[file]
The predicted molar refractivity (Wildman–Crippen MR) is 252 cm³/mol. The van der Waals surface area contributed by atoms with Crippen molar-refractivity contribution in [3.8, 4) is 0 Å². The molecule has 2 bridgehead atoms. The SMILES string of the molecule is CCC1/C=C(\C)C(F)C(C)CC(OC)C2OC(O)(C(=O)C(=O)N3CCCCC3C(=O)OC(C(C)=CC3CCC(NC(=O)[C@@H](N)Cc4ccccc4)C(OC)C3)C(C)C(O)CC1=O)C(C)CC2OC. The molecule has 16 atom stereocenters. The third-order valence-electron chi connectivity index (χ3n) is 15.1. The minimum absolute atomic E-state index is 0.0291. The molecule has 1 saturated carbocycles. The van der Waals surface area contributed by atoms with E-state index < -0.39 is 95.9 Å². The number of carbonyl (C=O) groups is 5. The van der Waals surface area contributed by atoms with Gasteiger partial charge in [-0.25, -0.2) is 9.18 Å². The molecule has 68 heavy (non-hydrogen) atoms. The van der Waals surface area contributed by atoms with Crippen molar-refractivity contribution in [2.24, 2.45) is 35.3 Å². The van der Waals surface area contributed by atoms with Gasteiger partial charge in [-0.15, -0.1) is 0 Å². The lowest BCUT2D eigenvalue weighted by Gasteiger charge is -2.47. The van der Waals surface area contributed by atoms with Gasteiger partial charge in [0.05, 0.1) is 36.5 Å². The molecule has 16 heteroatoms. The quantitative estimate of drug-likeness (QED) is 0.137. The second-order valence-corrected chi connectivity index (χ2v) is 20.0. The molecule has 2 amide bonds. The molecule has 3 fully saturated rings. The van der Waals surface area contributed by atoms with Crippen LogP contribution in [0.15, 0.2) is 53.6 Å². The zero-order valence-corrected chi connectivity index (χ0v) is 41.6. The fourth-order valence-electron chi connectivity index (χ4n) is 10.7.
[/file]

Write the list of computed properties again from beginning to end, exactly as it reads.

The predicted molar refractivity (Wildman–Crippen MR) is 252 cm³/mol. The van der Waals surface area contributed by atoms with Crippen molar-refractivity contribution in [3.8, 4) is 0 Å². The molecule has 2 bridgehead atoms. The SMILES string of the molecule is CCC1/C=C(\C)C(F)C(C)CC(OC)C2OC(O)(C(=O)C(=O)N3CCCCC3C(=O)OC(C(C)=CC3CCC(NC(=O)[C@@H](N)Cc4ccccc4)C(OC)C3)C(C)C(O)CC1=O)C(C)CC2OC. The molecule has 16 atom stereocenters. The third-order valence-electron chi connectivity index (χ3n) is 15.1. The minimum absolute atomic E-state index is 0.0291. The molecule has 1 saturated carbocycles. The van der Waals surface area contributed by atoms with E-state index < -0.39 is 95.9 Å². The number of carbonyl (C=O) groups is 5. The van der Waals surface area contributed by atoms with Gasteiger partial charge in [-0.25, -0.2) is 9.18 Å². The molecule has 68 heavy (non-hydrogen) atoms. The van der Waals surface area contributed by atoms with Crippen molar-refractivity contribution in [2.24, 2.45) is 35.3 Å². The van der Waals surface area contributed by atoms with Gasteiger partial charge in [-0.15, -0.1) is 0 Å². The lowest BCUT2D eigenvalue weighted by Gasteiger charge is -2.47. The van der Waals surface area contributed by atoms with Gasteiger partial charge in [0.05, 0.1) is 36.5 Å². The molecule has 16 heteroatoms. The quantitative estimate of drug-likeness (QED) is 0.137. The second-order valence-corrected chi connectivity index (χ2v) is 20.0. The molecule has 2 amide bonds. The molecule has 3 fully saturated rings. The van der Waals surface area contributed by atoms with Crippen LogP contribution in [0.15, 0.2) is 53.6 Å². The zero-order valence-corrected chi connectivity index (χ0v) is 41.6. The fourth-order valence-electron chi connectivity index (χ4n) is 10.7.